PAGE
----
Rochester Adams grappler finding success his way

By: Christian Davis | Rochester Post | Published January 12, 2016


ROCHESTER — “Scientific” and “chess” are words that an average wrestling fan may not associate with the sport, but ones that Rochester Adams coach Mike Holtz uses to help describe his senior grappler Sam Addy.

“He’s very scientific with his approach to competing. Sam has plans, contingency plans,” Holtz said.

Before every match, Holtz reminds his wrestler, “It’s chess, not checkers.”

“A lot of kids in wrestling think it’s simplistic, ‘I just go out, and I go forward.’ That’s kind of a checkers approach,” Holtz added. “Sam strategizes.” 

Addy’s style helped lead him to an Oakland County championship in late December. Last season, he placed fifth.

“Styles are so different. I wrestle different, so my style works well on some kids and (on) some kids it doesn’t,” Addy said. “So I go in with a game plan that ‘if this doesn’t work, I’ll do this.’”

He said he’s often purposely given up points in the first and second rounds to bait his opponent into a move with a false sense of confidence.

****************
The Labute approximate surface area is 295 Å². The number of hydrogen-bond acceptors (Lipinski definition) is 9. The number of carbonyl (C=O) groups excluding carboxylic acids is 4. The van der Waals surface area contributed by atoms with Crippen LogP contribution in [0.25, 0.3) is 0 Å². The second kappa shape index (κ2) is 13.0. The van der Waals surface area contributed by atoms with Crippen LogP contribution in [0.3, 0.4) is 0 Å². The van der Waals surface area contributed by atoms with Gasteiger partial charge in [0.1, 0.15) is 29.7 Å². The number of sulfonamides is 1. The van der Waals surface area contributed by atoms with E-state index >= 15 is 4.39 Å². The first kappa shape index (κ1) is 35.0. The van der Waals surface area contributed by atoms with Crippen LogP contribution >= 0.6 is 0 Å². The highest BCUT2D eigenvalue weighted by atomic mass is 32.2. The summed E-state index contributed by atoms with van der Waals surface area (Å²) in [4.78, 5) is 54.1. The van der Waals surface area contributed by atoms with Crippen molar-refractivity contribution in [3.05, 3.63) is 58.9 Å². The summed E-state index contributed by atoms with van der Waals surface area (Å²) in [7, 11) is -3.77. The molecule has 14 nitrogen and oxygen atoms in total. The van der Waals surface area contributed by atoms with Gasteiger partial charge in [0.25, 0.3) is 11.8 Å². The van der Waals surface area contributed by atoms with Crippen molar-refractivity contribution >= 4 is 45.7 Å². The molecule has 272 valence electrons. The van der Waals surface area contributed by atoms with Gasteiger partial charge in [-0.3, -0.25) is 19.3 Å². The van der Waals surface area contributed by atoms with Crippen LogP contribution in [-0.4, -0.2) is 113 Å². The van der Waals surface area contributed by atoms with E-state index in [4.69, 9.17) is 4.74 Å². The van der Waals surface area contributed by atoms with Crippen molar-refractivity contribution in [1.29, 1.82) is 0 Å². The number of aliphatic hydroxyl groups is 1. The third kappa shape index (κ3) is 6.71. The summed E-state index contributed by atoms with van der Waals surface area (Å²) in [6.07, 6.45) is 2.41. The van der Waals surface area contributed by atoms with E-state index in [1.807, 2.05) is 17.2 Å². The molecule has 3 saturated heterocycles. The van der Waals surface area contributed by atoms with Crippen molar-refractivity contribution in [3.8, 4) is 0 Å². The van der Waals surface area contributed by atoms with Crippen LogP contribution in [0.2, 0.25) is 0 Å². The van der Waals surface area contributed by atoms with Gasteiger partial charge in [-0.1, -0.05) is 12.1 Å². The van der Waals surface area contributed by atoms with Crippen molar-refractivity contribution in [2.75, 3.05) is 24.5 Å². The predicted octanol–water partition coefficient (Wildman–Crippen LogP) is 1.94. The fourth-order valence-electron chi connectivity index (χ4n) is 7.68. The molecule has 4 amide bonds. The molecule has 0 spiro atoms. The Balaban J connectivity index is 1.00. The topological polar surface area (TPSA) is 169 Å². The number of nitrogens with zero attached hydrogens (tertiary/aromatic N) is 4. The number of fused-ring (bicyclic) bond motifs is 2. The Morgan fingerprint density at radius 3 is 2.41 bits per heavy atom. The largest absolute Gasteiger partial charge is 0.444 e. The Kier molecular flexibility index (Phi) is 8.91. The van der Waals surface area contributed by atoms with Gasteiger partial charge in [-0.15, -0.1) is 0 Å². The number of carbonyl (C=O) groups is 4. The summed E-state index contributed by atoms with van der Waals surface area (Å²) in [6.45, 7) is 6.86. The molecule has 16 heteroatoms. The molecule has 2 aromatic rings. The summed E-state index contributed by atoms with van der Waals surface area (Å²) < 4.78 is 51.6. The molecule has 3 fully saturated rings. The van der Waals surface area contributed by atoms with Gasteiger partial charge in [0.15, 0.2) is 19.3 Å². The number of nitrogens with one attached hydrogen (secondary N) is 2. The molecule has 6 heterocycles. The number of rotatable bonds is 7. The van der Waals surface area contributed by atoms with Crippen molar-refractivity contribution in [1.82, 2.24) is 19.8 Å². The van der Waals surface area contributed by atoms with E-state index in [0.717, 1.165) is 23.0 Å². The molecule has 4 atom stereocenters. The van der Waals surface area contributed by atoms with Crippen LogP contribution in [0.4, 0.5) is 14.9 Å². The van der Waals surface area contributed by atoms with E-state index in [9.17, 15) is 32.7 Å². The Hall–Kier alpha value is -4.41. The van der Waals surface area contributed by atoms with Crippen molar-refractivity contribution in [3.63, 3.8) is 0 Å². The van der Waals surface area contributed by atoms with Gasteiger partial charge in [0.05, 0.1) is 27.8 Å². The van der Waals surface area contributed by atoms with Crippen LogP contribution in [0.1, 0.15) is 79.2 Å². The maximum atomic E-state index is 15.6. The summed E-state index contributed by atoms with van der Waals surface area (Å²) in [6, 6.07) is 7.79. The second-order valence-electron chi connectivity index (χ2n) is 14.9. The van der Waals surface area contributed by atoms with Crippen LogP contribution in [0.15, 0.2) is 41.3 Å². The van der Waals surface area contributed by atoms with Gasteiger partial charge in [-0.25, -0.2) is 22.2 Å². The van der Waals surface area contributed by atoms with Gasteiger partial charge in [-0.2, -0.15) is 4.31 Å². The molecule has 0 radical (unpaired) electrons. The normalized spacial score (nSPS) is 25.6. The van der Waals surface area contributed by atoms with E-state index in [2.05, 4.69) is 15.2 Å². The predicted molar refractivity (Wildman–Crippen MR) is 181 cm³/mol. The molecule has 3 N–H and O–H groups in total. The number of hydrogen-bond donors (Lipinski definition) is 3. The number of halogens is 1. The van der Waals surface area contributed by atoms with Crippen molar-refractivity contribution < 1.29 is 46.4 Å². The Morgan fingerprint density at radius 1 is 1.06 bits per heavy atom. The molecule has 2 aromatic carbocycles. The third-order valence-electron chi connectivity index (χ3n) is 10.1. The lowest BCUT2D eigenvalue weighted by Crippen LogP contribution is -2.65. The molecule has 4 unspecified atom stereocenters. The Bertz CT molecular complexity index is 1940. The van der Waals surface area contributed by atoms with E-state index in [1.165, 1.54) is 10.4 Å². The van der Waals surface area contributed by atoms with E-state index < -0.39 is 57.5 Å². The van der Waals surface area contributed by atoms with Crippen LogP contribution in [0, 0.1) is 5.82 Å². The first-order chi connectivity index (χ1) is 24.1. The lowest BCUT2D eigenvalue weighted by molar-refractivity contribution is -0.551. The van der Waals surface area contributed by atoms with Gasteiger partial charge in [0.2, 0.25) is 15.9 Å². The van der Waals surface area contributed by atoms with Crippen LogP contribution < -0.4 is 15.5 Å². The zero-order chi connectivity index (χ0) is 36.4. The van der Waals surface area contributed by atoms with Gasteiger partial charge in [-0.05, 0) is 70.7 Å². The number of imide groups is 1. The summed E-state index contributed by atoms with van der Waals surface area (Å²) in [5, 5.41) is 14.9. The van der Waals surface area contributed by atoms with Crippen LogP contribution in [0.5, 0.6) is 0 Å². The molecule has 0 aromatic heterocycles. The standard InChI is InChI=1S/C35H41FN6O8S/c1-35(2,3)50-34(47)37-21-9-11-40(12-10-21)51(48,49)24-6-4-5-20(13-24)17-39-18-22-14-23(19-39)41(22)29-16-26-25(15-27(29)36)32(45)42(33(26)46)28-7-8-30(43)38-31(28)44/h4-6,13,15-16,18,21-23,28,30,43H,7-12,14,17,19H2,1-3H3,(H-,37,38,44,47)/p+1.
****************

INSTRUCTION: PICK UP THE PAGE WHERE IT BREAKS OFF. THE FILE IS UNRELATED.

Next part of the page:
“I’m calculating the whole time. If this will work, when (do) I want to use it?” he said. “If I can pin them in the end, it doesn’t matter what the score is. I can still win.”

In the county tournament, Addy won by fall his first four matches and then by a decision in the final.

He’s one of five seniors on the team, along with Jake Anderson, Dylan Howcroft, Joe Schram and Tony Tuppins, who have helped Adams to a 6-1 overall mark.

“They’re keeping the theme of being good leaders in and out of the classroom,” Holtz said of the class.

The coach also spoke highly of the future of the program, as the Highlanders have 11 freshmen on the team.

“They’re coming in hungry, and they’re looking to compete with the guys that are the starters. … They’re not afraid to get beat up, because if they learn something, it’s worth it,” Holtz said. “I don’t think a coach can put that attitude into someone.”

When the postseason rolls around, the Highlanders will have a chance to win the program’s first back-to-back district championships since 1998-99.

Addy also has the chance to take his scientific approach to the highest level and shoot for a state title. Last season, he placed sixth in Division 1. The program’s last individual title came from Luke Lazzo in 1999, also at 160 pounds. 

“He has all the ability to make that an opportunity,” Holtz said.

For more on wrestling, visit